### The Murphy-Beyer Effect

Related to a discussion my colleague Betsy and I had the other day, I was led to the following observation:

The end state of an SRE team that acquires new work and automates this new work as much as possible is to have only non-automatable (or practically non-automatable) work remaining.

What do I mean here? It's a little like the operational analogue of Amdahl's law. From parallel computing, Amdahl's law is a description of the limits of how much a computation can be sped up, given some description of what proportion of it is not parallelizable. There are a number of underlying reasons for this, of course, and it turns out that it is much less of an effective limit on the benefits of parallelization than it sounds, but it came to mind when I was thinking about SRE teams workstreams the other day.

To put it another way, a similar analogue for operations is the observation that the proportion of SRE work for a service which is

The end state of an SRE team that acquires new work and automates this new work as much as possible is to have only non-automatable (or practically non-automatable) work remaining.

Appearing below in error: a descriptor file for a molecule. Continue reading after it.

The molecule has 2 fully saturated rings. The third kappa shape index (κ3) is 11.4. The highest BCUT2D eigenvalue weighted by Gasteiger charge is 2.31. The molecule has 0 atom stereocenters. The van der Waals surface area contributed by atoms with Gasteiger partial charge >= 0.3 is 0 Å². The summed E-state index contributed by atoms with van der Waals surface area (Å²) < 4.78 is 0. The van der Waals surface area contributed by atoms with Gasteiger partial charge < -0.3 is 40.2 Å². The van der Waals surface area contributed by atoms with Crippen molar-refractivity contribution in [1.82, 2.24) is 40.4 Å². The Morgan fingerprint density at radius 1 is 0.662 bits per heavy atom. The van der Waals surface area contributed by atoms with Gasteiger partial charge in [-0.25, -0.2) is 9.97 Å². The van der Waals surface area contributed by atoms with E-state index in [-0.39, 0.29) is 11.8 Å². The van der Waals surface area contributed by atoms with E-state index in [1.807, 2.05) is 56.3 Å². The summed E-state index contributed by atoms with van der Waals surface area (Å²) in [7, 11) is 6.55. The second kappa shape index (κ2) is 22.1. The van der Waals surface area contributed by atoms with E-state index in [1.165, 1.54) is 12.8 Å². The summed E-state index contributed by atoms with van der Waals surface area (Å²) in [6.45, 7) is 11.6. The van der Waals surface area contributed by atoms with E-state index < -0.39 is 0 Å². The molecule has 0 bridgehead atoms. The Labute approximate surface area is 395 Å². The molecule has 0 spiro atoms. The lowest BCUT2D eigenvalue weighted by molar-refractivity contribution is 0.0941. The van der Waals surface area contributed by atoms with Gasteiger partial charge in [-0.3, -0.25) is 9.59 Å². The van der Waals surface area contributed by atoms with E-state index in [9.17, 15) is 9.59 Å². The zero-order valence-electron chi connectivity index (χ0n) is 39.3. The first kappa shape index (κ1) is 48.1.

What do I mean here? It's a little like the operational analogue of Amdahl's law. From parallel computing, Amdahl's law is a description of the limits of how much a computation can be sped up, given some description of what proportion of it is not parallelizable. There are a number of underlying reasons for this, of course, and it turns out that it is much less of an effective limit on the benefits of parallelization than it sounds, but it came to mind when I was thinking about SRE teams workstreams the other day.

To put it another way, a similar analogue for operations is the observation that the proportion of SRE work for a service which is

*non-automatable*comes, over time, to dominate wh…